He was laying on the blacktop in the scorching July sun, rivers of sweat rolling off his balding pate that created a growing puddle in the shadow of the bike he was working on. Oblivious to the commotion of the event surrounding him in the parking lot of Corbin’s, the scruffy road dawg hummed along to the tunes blaring through his ear buds and the “zing-zing” of the Dremel he held kept time with the music. I stood watching him etch the engine fins of an aging bike for a long while, and wondered if he might melt into asphalt before finally nudging him and handing over the ice water I’d brought as an offering.
“Yes, ma’am?” he asked, yanking the earphones from his head and sitting upright. As he drained the bottle, I explained that a mutual friend told me I needed to come check out his work and meet the guy who’d ridden out alone from Mississippi to experience the Hollister scene for himself. Eyeing his loaded-down bike, I asked if he had a place to stay. After a shrug and a, “No, ma’am. I don’t, I just got here,” I jotted down my number and told him to call when he finished his work. I was sure local friends would take him in.
He slept in a hammock out back that night, after partying into the wee hours with all the Hollister heathens, then stuck around town and worked on some bikes for a few days. He hung out with the local Top Hatters MC and appreciated their hospitality before he rode off to find the father he’d never met. We’d all shared grub and giggles and made a pact to find each other again somewhere over the summer and, true to his word, I got a call a few weeks later.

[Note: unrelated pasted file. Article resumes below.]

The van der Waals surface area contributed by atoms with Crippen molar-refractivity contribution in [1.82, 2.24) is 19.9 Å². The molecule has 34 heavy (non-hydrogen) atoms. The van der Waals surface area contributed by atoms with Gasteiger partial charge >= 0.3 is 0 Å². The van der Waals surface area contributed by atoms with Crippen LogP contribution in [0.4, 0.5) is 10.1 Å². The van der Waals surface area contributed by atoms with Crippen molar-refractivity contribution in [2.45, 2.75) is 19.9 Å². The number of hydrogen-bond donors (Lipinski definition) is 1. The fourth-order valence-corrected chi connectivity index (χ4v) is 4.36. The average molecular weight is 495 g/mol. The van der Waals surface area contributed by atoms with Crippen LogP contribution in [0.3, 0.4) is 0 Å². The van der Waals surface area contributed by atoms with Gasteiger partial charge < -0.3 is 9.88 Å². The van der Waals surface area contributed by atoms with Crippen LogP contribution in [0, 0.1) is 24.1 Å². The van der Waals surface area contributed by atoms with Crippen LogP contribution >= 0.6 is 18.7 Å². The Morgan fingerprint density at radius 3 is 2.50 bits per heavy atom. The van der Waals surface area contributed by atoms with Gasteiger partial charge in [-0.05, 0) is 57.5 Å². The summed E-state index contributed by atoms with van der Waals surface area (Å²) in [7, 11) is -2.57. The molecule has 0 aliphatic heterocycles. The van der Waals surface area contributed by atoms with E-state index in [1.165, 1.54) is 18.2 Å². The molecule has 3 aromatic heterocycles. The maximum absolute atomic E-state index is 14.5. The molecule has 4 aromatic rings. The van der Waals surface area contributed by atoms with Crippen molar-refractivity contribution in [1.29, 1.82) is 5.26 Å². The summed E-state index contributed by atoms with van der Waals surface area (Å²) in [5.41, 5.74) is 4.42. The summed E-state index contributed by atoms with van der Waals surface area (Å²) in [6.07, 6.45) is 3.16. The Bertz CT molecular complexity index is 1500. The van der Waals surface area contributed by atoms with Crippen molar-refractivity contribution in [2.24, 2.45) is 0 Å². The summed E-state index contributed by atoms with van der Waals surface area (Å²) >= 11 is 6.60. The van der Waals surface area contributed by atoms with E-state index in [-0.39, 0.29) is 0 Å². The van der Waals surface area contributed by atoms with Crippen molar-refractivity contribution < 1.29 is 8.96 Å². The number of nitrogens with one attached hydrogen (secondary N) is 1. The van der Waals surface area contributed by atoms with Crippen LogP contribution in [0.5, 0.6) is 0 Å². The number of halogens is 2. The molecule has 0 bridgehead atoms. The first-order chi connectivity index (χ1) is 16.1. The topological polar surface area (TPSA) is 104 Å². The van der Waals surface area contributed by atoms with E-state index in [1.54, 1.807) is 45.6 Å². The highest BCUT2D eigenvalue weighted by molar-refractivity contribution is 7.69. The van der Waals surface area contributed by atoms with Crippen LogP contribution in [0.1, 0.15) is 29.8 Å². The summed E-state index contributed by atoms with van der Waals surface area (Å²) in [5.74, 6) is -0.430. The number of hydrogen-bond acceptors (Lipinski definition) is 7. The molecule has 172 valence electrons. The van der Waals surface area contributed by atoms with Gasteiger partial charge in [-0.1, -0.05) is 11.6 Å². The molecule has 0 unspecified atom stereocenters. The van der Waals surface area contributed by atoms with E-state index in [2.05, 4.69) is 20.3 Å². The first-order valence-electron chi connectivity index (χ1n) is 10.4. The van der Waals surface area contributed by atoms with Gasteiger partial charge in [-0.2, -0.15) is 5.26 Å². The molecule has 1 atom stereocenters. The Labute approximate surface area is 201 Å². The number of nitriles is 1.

Next thing ya know, I found myself cruising the back roads near the Oregon coast trying to find the wide spot in the road where we’d agreed to meet up. We shared a few twisties before we rolled into the campgrounds at Run 21, an old-skool ABATE run with rocking music that was held in the middle of a farmer’s hayfield. Before we even set up camp, party animals had swarmed his bike and welcomed the guy with the Mississippi plates with open arms, local whiskey and Scooby snacks.
Somewhere along his travels, he’d bought a tent for 10 bucks from a guy on the side of the road, and I laughed my ass off when he propped up his lopsided abode with the only pole provided. The rest were missing. He just shrugged, tossed his gear inside and went back to telling road stories to his new pals. We partied the night away with the Fryed Brothers Band and then I bugged out, but Gypsy stayed behind to rock out with Molly Hatchet and hang with the new tribe of friends he’d acquired. It was another three years before we ran across each other again.
Since those days, the guy with the “have Dremel, will travel” attitude has found his father, met a whole raft of extended family he never knew he had and went back home to lay his mother to rest. He’s been broke, broke down, stranded and taken in by solid folk. He’s made some lifetime friends and has been shown love and respect. Along the way, he’s gathered a pretty good customer base as he earns his living etching “bling” on bikes while keeping his own aging motorcycle running as he scoots across the states. Several builders have started flying him in to their shops for the custom “Gnarly Cut” work he does on just about anything metal, and he’s enjoying making new friends while seeing the country.
“I am so blessed,” friend and fellow nomad, Brian “Gypsy” Jones, drawls as he fidgets with his air tools. “I get to ride my motorcycle, meet so many great people and go to so many cool places while doing a job I truly love. Who could have imagined? I mean, how many folks can say they really love their jobs? I truly live a blessed life. Just think; you met me when I was just starting out, drifting around, and look at where both our lives have led us now. I mean, c’mon, girl; look at all the places you’ve been and the fun you’re having. You feel like me, don’tcha? There just ain’t nothing to complain about these days, is there?” With that I watch the Mississippi man pull on his safety glasses and plug in his ear buds as he gets back to the task of turning motorcycles into works of art, one gnarly cut at a time.